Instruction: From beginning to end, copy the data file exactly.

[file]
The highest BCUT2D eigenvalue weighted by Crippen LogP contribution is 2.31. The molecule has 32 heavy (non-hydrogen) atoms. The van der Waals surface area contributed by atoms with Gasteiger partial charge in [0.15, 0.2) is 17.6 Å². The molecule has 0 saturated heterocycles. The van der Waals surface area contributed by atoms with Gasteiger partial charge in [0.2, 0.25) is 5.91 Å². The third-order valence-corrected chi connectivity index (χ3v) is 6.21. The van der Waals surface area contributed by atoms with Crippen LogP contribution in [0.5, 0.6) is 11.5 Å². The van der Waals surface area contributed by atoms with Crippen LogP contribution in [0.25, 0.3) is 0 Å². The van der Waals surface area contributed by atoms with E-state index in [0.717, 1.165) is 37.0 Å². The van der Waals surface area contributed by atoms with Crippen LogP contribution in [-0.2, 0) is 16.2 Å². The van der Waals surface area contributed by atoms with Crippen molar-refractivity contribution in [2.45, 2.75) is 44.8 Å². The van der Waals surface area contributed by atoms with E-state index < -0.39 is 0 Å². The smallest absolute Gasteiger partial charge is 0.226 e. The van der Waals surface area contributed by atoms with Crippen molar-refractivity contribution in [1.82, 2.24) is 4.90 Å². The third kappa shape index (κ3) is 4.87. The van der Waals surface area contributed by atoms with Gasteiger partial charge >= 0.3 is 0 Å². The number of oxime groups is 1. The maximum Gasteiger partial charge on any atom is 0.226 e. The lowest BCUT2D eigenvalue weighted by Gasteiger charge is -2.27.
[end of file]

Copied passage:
The highest BCUT2D eigenvalue weighted by Crippen LogP contribution is 2.31. The molecule has 32 heavy (non-hydrogen) atoms. The van der Waals surface area contributed by atoms with Gasteiger partial charge in [0.15, 0.2) is 17.6 Å². The molecule has 0 saturated heterocycles. The van der Waals surface area contributed by atoms with Gasteiger partial charge in [0.2, 0.25) is 5.91 Å². The third-order valence-corrected chi connectivity index (χ3v) is 6.21. The van der Waals surface area contributed by atoms with Crippen LogP contribution in [0.5, 0.6) is 11.5 Å². The van der Waals surface area contributed by atoms with Crippen LogP contribution in [0.25, 0.3) is 0 Å². The van der Waals surface area contributed by atoms with E-state index in [0.717, 1.165) is 37.0 Å². The van der Waals surface area contributed by atoms with Crippen LogP contribution in [-0.2, 0) is 16.2 Å². The van der Waals surface area contributed by atoms with Crippen molar-refractivity contribution in [2.45, 2.75) is 44.8 Å². The van der Waals surface area contributed by atoms with E-state index < -0.39 is 0 Å². The smallest absolute Gasteiger partial charge is 0.226 e. The van der Waals surface area contributed by atoms with Crippen molar-refractivity contribution in [1.82, 2.24) is 4.90 Å². The third kappa shape index (κ3) is 4.87. The van der Waals surface area contributed by atoms with Gasteiger partial charge >= 0.3 is 0 Å². The number of oxime groups is 1. The maximum Gasteiger partial charge on any atom is 0.226 e. The lowest BCUT2D eigenvalue weighted by Gasteiger charge is -2.27.